The Mysteries of Udolpho HTML version

Chapter I.12
Some pow'r impart the spear and shield,
At which the wizard passions fly,
By which the giant follies die.
Madame Cheron's house stood at a little distance from the city of Tholouse, and was
surrounded by extensive gardens, in which Emily, who had risen early, amused herself
with wandering before breakfast. From a terrace, that extended along the highest part of
them, was a wide view over Languedoc. On the distant horizon to the south, she
discovered the wild summits of the Pyrenees, and her fancy immediately painted the
green pastures of Gascony at their feet. Her heart pointed to her peaceful home--to the
neighbourhood where Valancourt was--where St. Aubert had been; and her imagination,
piercing the veil of distance, brought that home to her eyes in all its interesting and
romantic beauty. She experienced an inexpressible pleasure in believing, that she beheld
the country around it, though no feature could be distinguished, except the retiring chain
of the Pyrenees; and, inattentive to the scene immediately before her, and to the flight of
time, she continued to lean on the window of a pavilion, that terminated the terrace, with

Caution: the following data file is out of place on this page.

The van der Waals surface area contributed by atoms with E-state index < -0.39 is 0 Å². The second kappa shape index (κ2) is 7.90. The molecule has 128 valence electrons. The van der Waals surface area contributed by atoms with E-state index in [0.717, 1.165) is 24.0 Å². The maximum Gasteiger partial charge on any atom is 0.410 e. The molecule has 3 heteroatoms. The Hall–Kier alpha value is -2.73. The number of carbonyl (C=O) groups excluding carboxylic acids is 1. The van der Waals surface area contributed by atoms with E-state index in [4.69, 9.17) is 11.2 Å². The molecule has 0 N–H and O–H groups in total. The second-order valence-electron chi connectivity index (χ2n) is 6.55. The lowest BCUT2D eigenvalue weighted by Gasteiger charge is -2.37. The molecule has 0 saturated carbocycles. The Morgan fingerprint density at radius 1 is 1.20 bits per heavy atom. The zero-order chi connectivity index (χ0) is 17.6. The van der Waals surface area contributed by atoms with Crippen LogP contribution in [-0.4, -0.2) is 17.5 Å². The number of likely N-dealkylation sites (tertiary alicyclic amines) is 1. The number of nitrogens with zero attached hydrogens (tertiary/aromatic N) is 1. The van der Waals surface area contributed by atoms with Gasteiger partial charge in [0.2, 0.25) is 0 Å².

her eyes fixed on Gascony, and her mind occupied with the interesting ideas which the
view of it awakened, till a servant came to tell her breakfast was ready. Her thoughts thus
recalled to the surrounding objects, the straight walks, square parterres, and artificial
fountains of the garden, could not fail, as she passed through it, to appear the worse,
opposed to the negligent graces, and natural beauties of the grounds of La Vallee, upon
which her recollection had been so intensely employed.
'Whither have you been rambling so early?' said Madame Cheron, as her niece entered
the breakfast-room. 'I don't approve of these solitary walks;' and Emily was surprised,
when, having informed her aunt, that she had been no further than the gardens, she
understood these to be included in the reproof. 'I desire you will not walk there again at
so early an hour unattended,' said Madame Cheron; 'my gardens are very extensive; and a
young woman, who can make assignations by moon- light, at La Vallee, is not to be
trusted to her own inclinations elsewhere.'
Emily, extremely surprised and shocked, had scarcely power to beg an explanation of
these words, and, when she did, her aunt absolutely refused to give it, though, by her
severe looks, and half sentences, she appeared anxious to impress Emily with a belief,
that she was well informed of some degrading circumstances of her conduct. Conscious
innocence could not prevent a blush from stealing over Emily's cheek; she trembled, and
looked confusedly under the bold eye of Madame Cheron, who blushed also; but hers
was the blush of triumph, such as sometimes stains the countenance of a person,
congratulating himself on the penetration which had taught him to suspect another, and